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I'm a little embarrassed to be asking this question as I feel it is extremely easy, but I will do so anyway. I'm self studying some algorithms, and the book that I'm using claims that

[itex]a n^2 + b n + c \in \Omega(n^2)[/itex]

Of course, this is equivalent to saying that there exists [itex] c_1, c_2 \in ℝ^+[/itex] such that

[itex] 0 \leq c_1 n^2 \leq a n^2 + b n + c \leq c_2 n^2 [/itex] for all [itex] n \geq n_0^* [/itex]

In order to verify this, the book says that I should let [itex] c_1 = a/4 [/itex], [itex] c_2 = 7a/4[/itex] and [itex] n \geq 2 \cdot max(|b|/a, \sqrt{|c|/a})[/itex]. This would imply that

[itex] 0 \leq a n^2/4 \leq a n^2 + b n + c \leq 7a n^2/4 [/itex] for all [itex] n \geq n_0^* [/itex]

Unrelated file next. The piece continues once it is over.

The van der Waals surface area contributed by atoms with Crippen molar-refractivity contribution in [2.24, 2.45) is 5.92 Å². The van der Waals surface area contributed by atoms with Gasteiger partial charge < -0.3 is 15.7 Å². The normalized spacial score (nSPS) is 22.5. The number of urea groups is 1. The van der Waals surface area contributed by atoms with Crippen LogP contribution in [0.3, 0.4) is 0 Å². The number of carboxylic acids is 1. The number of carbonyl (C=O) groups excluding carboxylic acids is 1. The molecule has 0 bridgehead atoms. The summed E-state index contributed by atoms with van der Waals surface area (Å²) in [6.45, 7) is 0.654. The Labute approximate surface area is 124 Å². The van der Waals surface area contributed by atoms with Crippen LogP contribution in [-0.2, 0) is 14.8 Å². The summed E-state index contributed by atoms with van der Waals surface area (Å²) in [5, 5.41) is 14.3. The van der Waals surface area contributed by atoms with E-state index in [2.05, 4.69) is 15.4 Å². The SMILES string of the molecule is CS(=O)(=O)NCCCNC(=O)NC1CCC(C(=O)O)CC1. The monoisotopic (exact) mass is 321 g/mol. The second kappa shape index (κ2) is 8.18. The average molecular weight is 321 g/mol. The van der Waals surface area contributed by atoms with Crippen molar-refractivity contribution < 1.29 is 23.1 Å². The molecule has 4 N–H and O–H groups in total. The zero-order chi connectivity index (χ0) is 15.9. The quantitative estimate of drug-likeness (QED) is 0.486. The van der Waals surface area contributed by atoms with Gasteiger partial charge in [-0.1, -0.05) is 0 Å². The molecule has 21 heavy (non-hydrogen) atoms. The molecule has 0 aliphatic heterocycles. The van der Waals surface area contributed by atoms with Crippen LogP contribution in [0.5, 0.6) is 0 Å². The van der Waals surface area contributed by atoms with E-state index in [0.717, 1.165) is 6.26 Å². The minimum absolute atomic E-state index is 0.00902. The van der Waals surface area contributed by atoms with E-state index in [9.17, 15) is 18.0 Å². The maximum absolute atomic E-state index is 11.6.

I understand that they picked [itex] c_1 [/itex] and [itex] c_2 [/itex] (almost) arbitrarily. However, I just can't see how they picked their lower limit on [itex] n[/itex] given these two constants. I've been messing around with the quadratic equation for a little while now and I just fail to see it.

Any help would be appreciated! I just want to understand the logic of their selection of [itex] n_0^*[/itex]. THanks!

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# Solving a simple inequality arising from the study of algorithms -asymptotic notation

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